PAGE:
The course consists of two main blocks. In the first block we will focus on domestic politics of Russia since the collapse of the Soviet Union, attempt to define Russia’s political system, and situate it in a comparative perspective. More specifically, we will analyse the changes that occurred in the institutional arrangement and state-society relations during the transition years and under Putin’s rule. In addition to the core reading focusing on domestic politics (institutional design, political parties, federalism, civil society, and media), we will explore the academic literature on regime types and articles comparing Russia with other countries.
The second block of the course will focus on Russia’s foreign policy and international relations. We will discuss competing ideas about Russia’s place in the world present among Russian elites and the actual relations of Russia with countries in different regions of the world (USA, EU, and China). Moreover, we will discuss the role of Russia in international organizations (United Nations, Organization for Security and Cooperation in Europe, Eurasian Economic Union, and Shanghai Cooperation Organisation). We will debate the conflicts in Georgia (2008) and Ukraine (2013-) and the idea of a ‘New Cold War’. Students will be encouraged to apply concepts of nationalism, sovereignty, democratisation, globalisation, and human rights in the context of Russian foreign policy, as well as reflect on the links between domestic and international politics.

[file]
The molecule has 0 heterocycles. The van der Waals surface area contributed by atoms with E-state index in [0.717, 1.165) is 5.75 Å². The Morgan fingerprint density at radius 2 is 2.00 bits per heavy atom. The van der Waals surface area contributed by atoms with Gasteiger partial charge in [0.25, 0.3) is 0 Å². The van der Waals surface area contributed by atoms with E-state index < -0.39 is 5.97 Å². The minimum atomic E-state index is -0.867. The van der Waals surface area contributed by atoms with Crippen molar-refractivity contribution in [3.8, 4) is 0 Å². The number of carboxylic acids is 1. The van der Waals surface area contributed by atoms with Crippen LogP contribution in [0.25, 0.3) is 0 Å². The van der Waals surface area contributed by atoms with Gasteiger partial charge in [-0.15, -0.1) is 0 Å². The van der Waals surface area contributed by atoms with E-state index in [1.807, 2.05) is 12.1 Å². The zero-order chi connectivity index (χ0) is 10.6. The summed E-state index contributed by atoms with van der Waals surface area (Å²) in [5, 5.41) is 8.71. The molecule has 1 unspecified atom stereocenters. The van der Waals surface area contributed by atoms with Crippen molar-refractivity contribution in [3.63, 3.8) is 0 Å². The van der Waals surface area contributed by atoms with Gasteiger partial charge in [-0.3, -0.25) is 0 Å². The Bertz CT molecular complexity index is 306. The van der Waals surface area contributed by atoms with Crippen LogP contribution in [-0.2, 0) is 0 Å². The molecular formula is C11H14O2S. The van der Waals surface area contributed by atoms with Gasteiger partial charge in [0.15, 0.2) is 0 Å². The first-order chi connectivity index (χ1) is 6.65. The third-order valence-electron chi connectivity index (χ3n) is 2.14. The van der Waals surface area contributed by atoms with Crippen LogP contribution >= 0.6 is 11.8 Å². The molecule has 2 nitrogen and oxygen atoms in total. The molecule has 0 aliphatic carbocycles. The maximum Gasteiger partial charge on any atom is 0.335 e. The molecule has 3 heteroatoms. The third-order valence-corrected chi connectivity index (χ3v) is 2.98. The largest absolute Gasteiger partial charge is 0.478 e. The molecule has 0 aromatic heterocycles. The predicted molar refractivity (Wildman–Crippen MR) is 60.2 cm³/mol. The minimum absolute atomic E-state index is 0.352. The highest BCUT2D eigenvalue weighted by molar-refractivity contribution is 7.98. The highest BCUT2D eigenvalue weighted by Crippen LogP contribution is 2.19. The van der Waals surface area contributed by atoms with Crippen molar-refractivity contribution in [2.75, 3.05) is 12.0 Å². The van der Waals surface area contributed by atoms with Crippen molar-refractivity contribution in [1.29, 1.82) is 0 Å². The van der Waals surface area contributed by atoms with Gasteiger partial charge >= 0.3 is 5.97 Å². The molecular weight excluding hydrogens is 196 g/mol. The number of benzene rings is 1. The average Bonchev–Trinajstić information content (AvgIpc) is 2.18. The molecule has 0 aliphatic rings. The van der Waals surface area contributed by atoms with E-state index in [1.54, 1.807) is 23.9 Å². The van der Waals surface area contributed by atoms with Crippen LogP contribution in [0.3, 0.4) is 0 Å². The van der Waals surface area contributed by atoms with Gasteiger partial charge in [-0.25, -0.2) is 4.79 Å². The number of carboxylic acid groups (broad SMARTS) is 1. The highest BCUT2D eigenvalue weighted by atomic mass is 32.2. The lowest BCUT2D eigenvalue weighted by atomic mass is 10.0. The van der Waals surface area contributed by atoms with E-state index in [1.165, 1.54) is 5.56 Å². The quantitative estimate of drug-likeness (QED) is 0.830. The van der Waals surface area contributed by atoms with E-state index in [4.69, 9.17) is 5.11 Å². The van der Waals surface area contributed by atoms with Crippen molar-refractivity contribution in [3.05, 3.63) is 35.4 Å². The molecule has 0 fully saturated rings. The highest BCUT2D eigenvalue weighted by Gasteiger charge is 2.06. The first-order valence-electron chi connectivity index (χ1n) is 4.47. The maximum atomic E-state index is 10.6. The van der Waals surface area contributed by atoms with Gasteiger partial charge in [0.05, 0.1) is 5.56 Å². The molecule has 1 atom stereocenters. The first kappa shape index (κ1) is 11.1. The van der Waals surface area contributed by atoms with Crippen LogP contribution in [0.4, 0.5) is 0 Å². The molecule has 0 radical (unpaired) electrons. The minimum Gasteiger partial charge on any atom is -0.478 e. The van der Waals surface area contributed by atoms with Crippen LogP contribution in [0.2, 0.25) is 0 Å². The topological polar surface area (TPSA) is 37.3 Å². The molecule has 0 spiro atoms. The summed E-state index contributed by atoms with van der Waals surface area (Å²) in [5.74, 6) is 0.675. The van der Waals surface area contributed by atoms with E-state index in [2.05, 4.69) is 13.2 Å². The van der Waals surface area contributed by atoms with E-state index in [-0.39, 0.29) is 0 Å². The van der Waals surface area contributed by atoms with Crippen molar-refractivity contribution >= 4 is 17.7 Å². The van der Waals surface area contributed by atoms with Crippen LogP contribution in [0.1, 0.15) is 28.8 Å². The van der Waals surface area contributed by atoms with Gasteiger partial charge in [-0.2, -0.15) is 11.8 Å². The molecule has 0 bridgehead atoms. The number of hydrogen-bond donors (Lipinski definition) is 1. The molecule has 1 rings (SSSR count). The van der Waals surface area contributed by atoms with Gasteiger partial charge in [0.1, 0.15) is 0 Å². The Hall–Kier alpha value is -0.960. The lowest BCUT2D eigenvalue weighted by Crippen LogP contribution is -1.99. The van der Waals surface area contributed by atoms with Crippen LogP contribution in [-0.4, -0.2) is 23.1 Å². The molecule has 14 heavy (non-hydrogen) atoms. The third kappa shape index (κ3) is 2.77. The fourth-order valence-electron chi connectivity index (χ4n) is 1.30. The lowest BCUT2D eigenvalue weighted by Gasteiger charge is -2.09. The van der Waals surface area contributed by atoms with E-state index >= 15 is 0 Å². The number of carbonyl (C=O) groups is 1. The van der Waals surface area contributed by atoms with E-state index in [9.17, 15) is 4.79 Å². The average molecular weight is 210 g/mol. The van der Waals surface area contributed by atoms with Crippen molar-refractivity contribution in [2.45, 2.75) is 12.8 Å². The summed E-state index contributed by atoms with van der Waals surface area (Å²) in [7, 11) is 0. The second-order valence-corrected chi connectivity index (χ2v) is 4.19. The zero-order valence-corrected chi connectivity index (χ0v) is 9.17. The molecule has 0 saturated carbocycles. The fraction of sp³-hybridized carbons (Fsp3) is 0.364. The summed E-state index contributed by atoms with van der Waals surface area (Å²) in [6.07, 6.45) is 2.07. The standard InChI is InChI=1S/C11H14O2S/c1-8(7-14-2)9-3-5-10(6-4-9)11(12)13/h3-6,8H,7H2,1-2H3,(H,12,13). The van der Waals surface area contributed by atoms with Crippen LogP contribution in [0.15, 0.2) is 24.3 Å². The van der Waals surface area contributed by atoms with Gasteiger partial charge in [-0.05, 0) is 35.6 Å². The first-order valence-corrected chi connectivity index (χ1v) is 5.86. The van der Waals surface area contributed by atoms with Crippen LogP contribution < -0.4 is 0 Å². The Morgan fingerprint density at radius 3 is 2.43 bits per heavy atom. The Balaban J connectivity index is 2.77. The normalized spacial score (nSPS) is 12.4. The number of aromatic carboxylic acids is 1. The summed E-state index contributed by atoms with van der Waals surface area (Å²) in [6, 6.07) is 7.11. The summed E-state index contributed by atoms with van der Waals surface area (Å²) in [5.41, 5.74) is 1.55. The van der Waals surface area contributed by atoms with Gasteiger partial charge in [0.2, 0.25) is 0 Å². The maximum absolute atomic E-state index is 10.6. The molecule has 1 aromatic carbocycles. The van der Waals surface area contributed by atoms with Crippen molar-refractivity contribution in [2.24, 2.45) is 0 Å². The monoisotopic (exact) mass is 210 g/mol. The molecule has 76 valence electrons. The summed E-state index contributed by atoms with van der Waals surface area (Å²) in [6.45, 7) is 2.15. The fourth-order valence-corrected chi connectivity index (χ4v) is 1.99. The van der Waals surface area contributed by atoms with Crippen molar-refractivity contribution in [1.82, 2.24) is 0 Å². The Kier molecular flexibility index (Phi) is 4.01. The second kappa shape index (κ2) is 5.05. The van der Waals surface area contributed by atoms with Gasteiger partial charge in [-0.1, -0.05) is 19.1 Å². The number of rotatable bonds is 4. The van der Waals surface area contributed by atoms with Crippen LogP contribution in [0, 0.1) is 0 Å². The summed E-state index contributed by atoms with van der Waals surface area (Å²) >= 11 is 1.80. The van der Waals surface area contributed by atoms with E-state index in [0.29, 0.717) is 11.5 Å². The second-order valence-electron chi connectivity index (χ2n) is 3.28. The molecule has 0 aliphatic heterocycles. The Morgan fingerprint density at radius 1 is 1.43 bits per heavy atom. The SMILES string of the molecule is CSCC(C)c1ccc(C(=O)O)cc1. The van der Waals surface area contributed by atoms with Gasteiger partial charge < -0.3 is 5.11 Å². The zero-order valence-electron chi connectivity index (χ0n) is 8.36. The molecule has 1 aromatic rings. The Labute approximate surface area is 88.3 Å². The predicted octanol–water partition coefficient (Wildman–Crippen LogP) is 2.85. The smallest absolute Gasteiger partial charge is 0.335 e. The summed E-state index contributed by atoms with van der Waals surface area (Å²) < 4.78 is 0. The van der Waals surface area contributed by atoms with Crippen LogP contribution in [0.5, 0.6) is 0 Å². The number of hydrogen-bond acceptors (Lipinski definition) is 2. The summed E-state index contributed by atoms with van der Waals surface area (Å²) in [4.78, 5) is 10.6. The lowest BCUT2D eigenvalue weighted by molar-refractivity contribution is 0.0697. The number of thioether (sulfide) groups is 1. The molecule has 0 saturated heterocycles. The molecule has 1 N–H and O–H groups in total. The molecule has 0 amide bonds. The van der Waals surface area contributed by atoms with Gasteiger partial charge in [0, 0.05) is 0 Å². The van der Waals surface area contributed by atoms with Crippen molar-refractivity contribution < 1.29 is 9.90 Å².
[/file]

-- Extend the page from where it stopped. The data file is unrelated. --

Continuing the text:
Objective 1: The aim of this course is to provide students with a comprehensive introduction to Russian politics: increase their knowledge and understanding of Russia’s political system and its position in international relations.
Objective 2: Students will learn to apply theories and concepts from the fields of comparative politics and international relations to the case of Russia and strengthen their analytical skills in writing and presenting.
Mode of Instruction
Short lectures, seminar-style discussions, student presentations and reports
Part one - obligatory for all
- Remington, Thomas F., Politics in Russia, Seventh Edition, Longman, Boston etc. 2012 (or later edition)
- White, Stephen, Sakwa, Richard and Hale, HHenry E. (eds.), Developments in Russian Politics 8, Palgrave Macmillan, Duke University Press, 2014. (Be sure to buy this edition.)
Part two - optional
- Åslund, Anders, How Ukraine Became a Market Economy and Democracy, The Peterson Institute for International Economics, Washington D.C. 2009
- Åslund, Anders, Ukraine: What Went Wrong and How to Fix It, Institute for International Relaitons, U.S., 2015
- Balmaceda, Margarita M., Clem, James I. and Tarlow, Lisbeth L. (eds), Independent Belarus: Domestic Determinants, Regional Dynamics, and Implications for the West, Harvard U.P., Cambridge (Mass.) 2002
- Barany, Zoltan & Moser, Robert G. (eds), Russian Politics: Challenges of Democratization, Cambridge U.P., Cambridge etc. 2001
In addition, a collection of academic book chapters and journal articles will be used (to be announced). A course syllabus will be made available via Blackboard.
Active participation (10%), presentation (15%), mid-term essay (30%), final paper (45%). Regular attendance is required; students who miss more than two sessions will automatically fail the course.
See Preliminary Info
This course is earmarked for the specialisation International Politics